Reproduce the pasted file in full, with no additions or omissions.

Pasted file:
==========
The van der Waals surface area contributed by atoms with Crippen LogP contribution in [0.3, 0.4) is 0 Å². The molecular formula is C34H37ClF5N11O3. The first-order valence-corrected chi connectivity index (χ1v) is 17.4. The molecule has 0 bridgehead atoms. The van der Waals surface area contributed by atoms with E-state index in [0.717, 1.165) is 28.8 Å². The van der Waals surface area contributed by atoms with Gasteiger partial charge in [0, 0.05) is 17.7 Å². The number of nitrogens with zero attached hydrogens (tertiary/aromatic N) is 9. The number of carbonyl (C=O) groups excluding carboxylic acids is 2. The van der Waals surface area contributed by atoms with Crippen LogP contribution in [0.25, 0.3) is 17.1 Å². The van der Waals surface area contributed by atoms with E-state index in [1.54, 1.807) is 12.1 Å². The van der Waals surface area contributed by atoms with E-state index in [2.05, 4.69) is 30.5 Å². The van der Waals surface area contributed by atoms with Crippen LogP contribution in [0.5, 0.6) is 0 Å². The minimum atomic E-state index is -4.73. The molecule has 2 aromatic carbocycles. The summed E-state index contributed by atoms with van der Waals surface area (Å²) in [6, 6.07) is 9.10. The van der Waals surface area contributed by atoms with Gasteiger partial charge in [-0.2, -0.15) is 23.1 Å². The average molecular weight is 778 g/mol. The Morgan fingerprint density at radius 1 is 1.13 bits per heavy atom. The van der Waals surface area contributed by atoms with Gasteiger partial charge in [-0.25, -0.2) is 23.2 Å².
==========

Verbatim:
The van der Waals surface area contributed by atoms with Crippen LogP contribution in [0.3, 0.4) is 0 Å². The molecular formula is C34H37ClF5N11O3. The first-order valence-corrected chi connectivity index (χ1v) is 17.4. The molecule has 0 bridgehead atoms. The van der Waals surface area contributed by atoms with E-state index in [0.717, 1.165) is 28.8 Å². The van der Waals surface area contributed by atoms with Gasteiger partial charge in [0, 0.05) is 17.7 Å². The number of nitrogens with zero attached hydrogens (tertiary/aromatic N) is 9. The number of carbonyl (C=O) groups excluding carboxylic acids is 2. The van der Waals surface area contributed by atoms with Crippen LogP contribution in [0.25, 0.3) is 17.1 Å². The van der Waals surface area contributed by atoms with E-state index in [1.54, 1.807) is 12.1 Å². The van der Waals surface area contributed by atoms with E-state index in [2.05, 4.69) is 30.5 Å². The van der Waals surface area contributed by atoms with Crippen LogP contribution in [0.5, 0.6) is 0 Å². The minimum atomic E-state index is -4.73. The molecule has 2 aromatic carbocycles. The summed E-state index contributed by atoms with van der Waals surface area (Å²) in [6, 6.07) is 9.10. The van der Waals surface area contributed by atoms with Gasteiger partial charge in [-0.2, -0.15) is 23.1 Å². The average molecular weight is 778 g/mol. The Morgan fingerprint density at radius 1 is 1.13 bits per heavy atom. The van der Waals surface area contributed by atoms with Gasteiger partial charge in [-0.25, -0.2) is 23.2 Å².